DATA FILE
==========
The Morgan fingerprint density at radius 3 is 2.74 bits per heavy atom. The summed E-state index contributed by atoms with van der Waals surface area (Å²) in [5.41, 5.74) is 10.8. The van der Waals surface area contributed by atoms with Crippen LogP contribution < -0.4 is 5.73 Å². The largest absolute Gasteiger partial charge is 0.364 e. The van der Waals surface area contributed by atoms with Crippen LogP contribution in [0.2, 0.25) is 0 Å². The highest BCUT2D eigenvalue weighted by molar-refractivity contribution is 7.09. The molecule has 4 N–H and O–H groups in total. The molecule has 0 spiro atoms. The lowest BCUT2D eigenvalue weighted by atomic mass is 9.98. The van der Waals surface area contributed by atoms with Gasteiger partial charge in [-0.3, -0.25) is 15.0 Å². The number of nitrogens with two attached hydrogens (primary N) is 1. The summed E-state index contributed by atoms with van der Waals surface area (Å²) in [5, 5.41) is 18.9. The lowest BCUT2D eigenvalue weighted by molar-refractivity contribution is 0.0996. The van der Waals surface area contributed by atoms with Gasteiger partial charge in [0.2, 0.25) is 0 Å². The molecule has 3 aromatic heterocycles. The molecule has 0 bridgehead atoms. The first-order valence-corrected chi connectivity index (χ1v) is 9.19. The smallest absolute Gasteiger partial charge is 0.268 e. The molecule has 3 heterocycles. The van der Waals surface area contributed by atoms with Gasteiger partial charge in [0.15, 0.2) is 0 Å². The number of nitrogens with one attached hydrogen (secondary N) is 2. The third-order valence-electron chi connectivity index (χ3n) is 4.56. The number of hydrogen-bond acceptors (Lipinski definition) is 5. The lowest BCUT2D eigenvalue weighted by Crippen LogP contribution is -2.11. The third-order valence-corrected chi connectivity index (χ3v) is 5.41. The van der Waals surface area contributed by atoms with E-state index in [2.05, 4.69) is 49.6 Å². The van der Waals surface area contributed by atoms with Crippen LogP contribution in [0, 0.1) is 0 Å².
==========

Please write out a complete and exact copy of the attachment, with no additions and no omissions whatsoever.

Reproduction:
The Morgan fingerprint density at radius 3 is 2.74 bits per heavy atom. The summed E-state index contributed by atoms with van der Waals surface area (Å²) in [5.41, 5.74) is 10.8. The van der Waals surface area contributed by atoms with Crippen LogP contribution < -0.4 is 5.73 Å². The largest absolute Gasteiger partial charge is 0.364 e. The van der Waals surface area contributed by atoms with Crippen LogP contribution in [0.2, 0.25) is 0 Å². The highest BCUT2D eigenvalue weighted by molar-refractivity contribution is 7.09. The molecule has 4 N–H and O–H groups in total. The molecule has 0 spiro atoms. The lowest BCUT2D eigenvalue weighted by atomic mass is 9.98. The van der Waals surface area contributed by atoms with Gasteiger partial charge in [-0.3, -0.25) is 15.0 Å². The number of nitrogens with two attached hydrogens (primary N) is 1. The summed E-state index contributed by atoms with van der Waals surface area (Å²) in [5, 5.41) is 18.9. The lowest BCUT2D eigenvalue weighted by molar-refractivity contribution is 0.0996. The van der Waals surface area contributed by atoms with Gasteiger partial charge in [0.2, 0.25) is 0 Å². The molecule has 3 aromatic heterocycles. The molecule has 0 bridgehead atoms. The first-order valence-corrected chi connectivity index (χ1v) is 9.19. The smallest absolute Gasteiger partial charge is 0.268 e. The molecule has 3 heterocycles. The van der Waals surface area contributed by atoms with Gasteiger partial charge in [0.15, 0.2) is 0 Å². The number of nitrogens with one attached hydrogen (secondary N) is 2. The third-order valence-electron chi connectivity index (χ3n) is 4.56. The number of hydrogen-bond acceptors (Lipinski definition) is 5. The lowest BCUT2D eigenvalue weighted by Crippen LogP contribution is -2.11. The third-order valence-corrected chi connectivity index (χ3v) is 5.41. The van der Waals surface area contributed by atoms with E-state index in [2.05, 4.69) is 49.6 Å². The van der Waals surface area contributed by atoms with Crippen LogP contribution in [0, 0.1) is 0 Å².